Monday, October 15, 2007
Eid with Indian Orphans
5-year old Fatima at Darul Yatama, girls' orphanage
Malegaon: As Indian Muslims celebrate `Eid Al-Fitr, the festival that crowns the Muslim holy fasting month of Ramadan, with usual euphoria and fervor, a strange calm envelopes Darul Yatama, a Muslim girls’ orphanage located at a stone’s throw from Mumbai-Agra national highway.
"Till last year, `Eid signified darkness but at Darul Yatama `Eid is all about light," Fahmeeda Mohammed Yusuf, a 13-year-old-blind girl said.
Fahmeeda has memorized eight parts of the Holy Qur’an.
Darul Yatama is Maharashtra state’s only Muslim girls’ orphanage with state of the art facilities where religious as well as the modern education is being imparted.
Orphan girls have been provided with new clothes and sandals on the occasion of `Eid.
"Since `Eid means day of happiness, I have played the entire day with other girls in the sprawling garden of the orphanage," said Fatima Hakeemuddin, 5.
An adorable Fatima, originally from the north-eastern state of Assam, wore new bright dress with a pink scarf.
She does not remember her father who died in an accident.
"Today we have been pampered so much that I could not think of my family."
"Since we have girls from all across the country, we had made enough arrangement for `Eid," said Maulana Abdul Khalique Faarkaleet, the head of Darul Yatama.
"We prepared a variety of delicacies keeping in mind the different traditional tastes," he said.
"Celebrating `Eid with orphans gives you a sense of joy which cannot be descried in words," he said with a smile.
"All 103 girls in the orphanage are part of my extended family."
For some of the orphaned girls `Eid Al-Fitr is a chance of family reunions.
"On this holy day of `Eid, I am waiting for my mother," said Rukhshana Aslam, 10, sobbing uncontrollably.
Her long wait for her mother has been quite painful because she is the only one who visits her on `Eid.
Rukshana stays at the orphanage with her 5-year old younger sister who is mentally-challenged.
"I am really happy that my mother has come to meet me on `Eid day from my hometown in the state of Madhya Pradesh," said a jubilant Nida Mirza, 12.
"We had a fantastic time since morning. My mother made amazing sheer khorma (a popular Indian sweet dish Muslims make for `Eid) for all of us on the occasion of `Eid."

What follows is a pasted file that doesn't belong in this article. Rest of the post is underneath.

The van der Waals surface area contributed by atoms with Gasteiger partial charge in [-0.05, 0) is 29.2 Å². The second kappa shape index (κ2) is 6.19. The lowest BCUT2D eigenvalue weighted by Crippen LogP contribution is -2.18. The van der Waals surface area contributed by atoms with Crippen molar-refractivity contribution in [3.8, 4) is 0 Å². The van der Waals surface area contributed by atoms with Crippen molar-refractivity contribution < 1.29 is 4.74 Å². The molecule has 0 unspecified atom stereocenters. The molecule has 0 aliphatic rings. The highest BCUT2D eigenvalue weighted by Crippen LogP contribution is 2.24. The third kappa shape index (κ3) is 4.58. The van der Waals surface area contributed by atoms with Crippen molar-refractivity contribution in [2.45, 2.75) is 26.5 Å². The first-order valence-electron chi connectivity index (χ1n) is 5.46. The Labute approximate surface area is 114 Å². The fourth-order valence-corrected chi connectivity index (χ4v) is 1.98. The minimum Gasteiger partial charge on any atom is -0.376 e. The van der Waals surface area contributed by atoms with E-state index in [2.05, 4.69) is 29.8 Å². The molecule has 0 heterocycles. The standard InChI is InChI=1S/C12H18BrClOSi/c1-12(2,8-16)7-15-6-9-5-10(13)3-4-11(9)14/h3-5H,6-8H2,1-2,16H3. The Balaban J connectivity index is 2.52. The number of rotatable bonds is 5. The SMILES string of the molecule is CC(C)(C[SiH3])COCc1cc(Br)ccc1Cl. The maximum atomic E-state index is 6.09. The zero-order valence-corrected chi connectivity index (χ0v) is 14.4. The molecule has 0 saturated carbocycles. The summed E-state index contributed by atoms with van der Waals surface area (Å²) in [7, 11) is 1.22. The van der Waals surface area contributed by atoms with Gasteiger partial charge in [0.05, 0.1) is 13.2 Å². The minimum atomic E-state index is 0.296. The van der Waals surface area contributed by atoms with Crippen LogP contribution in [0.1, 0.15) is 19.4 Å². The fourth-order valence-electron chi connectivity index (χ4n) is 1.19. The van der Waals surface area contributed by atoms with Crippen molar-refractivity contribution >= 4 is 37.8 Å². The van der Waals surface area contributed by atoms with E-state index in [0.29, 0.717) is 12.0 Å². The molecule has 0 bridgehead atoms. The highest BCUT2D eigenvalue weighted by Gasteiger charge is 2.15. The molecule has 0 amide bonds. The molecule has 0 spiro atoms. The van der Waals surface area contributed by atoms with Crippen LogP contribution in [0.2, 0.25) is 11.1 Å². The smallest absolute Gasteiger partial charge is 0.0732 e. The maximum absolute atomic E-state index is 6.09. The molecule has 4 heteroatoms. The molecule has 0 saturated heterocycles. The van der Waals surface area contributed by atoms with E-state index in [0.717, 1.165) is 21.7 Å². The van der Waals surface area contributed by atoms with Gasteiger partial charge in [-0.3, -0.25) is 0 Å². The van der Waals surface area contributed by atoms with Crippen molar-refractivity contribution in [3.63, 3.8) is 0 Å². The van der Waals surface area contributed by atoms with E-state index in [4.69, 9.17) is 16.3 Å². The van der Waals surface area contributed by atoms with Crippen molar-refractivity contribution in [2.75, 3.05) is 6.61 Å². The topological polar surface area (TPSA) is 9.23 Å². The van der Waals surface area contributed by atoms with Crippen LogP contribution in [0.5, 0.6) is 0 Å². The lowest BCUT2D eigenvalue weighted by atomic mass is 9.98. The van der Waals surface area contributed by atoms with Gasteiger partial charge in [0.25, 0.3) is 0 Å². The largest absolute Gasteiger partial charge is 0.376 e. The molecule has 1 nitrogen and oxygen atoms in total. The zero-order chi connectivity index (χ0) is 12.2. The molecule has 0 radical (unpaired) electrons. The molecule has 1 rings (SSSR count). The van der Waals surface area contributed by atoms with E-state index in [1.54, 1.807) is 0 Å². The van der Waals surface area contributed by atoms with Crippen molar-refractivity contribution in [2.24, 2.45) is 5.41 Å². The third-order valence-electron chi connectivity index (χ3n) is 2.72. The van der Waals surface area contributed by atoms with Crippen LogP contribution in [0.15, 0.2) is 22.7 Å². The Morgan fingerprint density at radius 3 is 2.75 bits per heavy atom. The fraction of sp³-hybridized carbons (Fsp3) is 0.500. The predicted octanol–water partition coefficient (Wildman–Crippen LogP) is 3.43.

"It’s the reunion time for our family," her mother said.
Nida's father was a mechanic who passed away in an accident when she was barely six year old.
Earlier her uncles used to support her mother but now that the family has been partitioned there is no one to look after her mother.
"There are times that I really can’t sleep thinking about my mother. She works as a maid to support herself," said a concerned Nida.
Nida’s empty eyes moisten when asked about how people generally treat her. She tried to contain her tears before breaking down.
"People think that orphans are helpless. The other day somebody wrote in a newspaper that I came to this orphanage because I was helpless," she said with her trembling voice.
"I deeply resent that. Orphans are not helpless," her voice choked off.
Nida wants to become an Aalima (Islamic scholar).
Friends Qurratulain, 7, and Shabana, 5, celebrated `Eid with a commitment.
They have both decided to permanently give up their old "profession" of begging.
"We together used to beg in streets for days. Now that we have found this orphanage which supports us, there is no need to beg," they said.
"Begging was such an abhorring practice," Qurratulain said.
For 6-year old Noor Jahan Abdus Sattar, who lost her mother in Malegaon bomb blasts on September 8, 2006, while she was begging outside India’s largest Muslim cemetery, `Eid is all about coping up with reality.
"I don’t have anybody in this world apart from this orphanage," she said with a stream of tears tickling down her face.
"`Eid conveys that we must accept reality as it is and live with it," she added wisely.
"Don’t judge me by these tears. They are natural. I am really happy this `Eid."